Oskar Blues smil­ing from ear to Beer­ito

The Denver Post - - BUSINESS - By Jerd Smith

Cre­at­ing beers us­ing only re­gional in­gre­di­ents is a thing — more a thing than ever.

And when the Wall Street Jour­nal took a road trip across Amer­ica this year to iden­tify the most in­ter­est­ing re­gional brews, it found Oskar Blue’s Beer­ito, a low-al­co­hol lager first made to com­mem­o­rate the open­ing of a com­pany restau­rant, the cy­clist-friendly Cy­clhops Bike Cantina in Long­mont.

How stiff was the com­pe­ti­tion? Well, the Boul­der-based Brew­ers As­so­ci­a­tion lists about 3,500 craft brew­ers na­tion­wide as mem­bers, and more than 490 of those call Colorado home. The Jour­nal chose 21 beers for its list.

To win no­tice in that busy pool of con­tes­tants “is great,” said Oskar Blues spokesman Jeremy Farmer.

The Rocky Moun­tain re­gion is get­ting in­creas­ing at­ten­tion for its for lowal­co­hol lagers, beers that al­low peo­ple to drink two or three in a ses­sion with­out get­ting drunk or feel­ing full.

The Wall Street Jour­nal de­scribed Beer­ito, which is 4 per­cent al­co­hol by vol­ume, as “hav­ing the earthy chew of good corn masa, like a hand­made tor­tilla.”

Oskar Blues cre­ated Beer­ito in part­ner­ship with another re­gional player, Troubadour Malt­ing in Fort Collins, a malt com­pany known for cul­ti­vat­ing re­gional grains, in this case bar­ley, with lo­ca­tion-in­tense char­ac­ter­is­tics.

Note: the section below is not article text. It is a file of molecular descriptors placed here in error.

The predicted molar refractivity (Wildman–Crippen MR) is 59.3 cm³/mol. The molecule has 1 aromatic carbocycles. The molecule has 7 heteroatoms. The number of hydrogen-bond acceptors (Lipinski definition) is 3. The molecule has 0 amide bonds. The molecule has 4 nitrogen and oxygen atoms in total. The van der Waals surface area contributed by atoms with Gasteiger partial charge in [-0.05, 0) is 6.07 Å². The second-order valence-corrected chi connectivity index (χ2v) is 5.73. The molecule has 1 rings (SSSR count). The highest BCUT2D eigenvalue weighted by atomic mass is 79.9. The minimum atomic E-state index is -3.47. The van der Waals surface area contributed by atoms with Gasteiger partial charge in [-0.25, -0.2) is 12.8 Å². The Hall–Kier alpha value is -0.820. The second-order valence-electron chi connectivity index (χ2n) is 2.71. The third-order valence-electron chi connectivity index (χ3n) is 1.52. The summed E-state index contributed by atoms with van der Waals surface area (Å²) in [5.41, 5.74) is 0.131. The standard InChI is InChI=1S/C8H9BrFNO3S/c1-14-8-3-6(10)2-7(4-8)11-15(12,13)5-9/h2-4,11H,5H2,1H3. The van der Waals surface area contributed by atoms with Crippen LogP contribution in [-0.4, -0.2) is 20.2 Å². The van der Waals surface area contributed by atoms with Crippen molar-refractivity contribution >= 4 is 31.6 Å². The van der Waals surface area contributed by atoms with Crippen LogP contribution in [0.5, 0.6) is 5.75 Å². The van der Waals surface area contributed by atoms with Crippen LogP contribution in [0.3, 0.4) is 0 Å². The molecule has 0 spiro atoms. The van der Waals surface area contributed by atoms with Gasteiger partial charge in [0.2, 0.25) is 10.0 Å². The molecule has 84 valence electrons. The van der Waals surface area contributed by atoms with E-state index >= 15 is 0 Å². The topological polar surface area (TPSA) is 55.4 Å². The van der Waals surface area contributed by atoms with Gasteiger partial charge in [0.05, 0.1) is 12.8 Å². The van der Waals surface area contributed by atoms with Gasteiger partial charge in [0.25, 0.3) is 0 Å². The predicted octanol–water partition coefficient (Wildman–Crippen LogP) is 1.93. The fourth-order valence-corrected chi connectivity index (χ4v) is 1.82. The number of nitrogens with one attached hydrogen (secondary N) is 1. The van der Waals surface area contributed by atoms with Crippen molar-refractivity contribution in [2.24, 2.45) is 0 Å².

“It def­i­nitely has that sort of bis­cuit­bread taste to it,” Farmer said. “The beer fits the fla­vor of those grains.”

Troubadour co-owner Chris Schoo­ley said his 18-month-old com­pany works with about 30 craft brew­ers, se­lect­ing bar­ley and wheat strains that are then sub­jected to the malt­ing process, which im­bues them with dif­fer­ent fla­vors and col­ors.

The bar­ley used for Beer­ito is a new va­ri­ety, Schoo­ley said, “that has proven to be re­ally good for mak­ing fla­vor­ful beers.”

Two other Colorado beers also made the Jour­nal’s list. Ska Brew­ing was rec­og­nized for its Ska Mex­i­can Log­ger, and Carver Brew­ing Co. for its Light­ner Creek Lager. Both are based in Du­rango. Those two beers also won awards at the Great Amer­i­can Beer Fes­ti­val.

Beer­ito hasn’t won that dis­tinc­tion yet. Oskar Blues just started can­ning it this year. But that doesn’t take away the fun of the men­tion in the Jour­nal, Farmer said.

“We work re­ally hard on th­ese beers, so any­time we get that kind of na­tional recog­ni­tion it helps re­in­force that we’re try­ing to make the coolest stuff we can.”

Bar­tender Lu­cas Green pours a beer at the Oskar Blues restau­rant in Long­mont. The brewer makes Beer­ito, a lowal­co­hol lager rec­og­nized by The Wall Street Jour­nal as an in­ter­est­ing re­gional beer. He­len H. Richard­son, Den­ver Post file

Matthew Jonas, Daily Cam­era

Kelsy Colvin pours a taster of beer for a cus­tomer at the Tasty Weasel, an Oskar Blues lo­ca­tion in Long­mont, on Tues­day.

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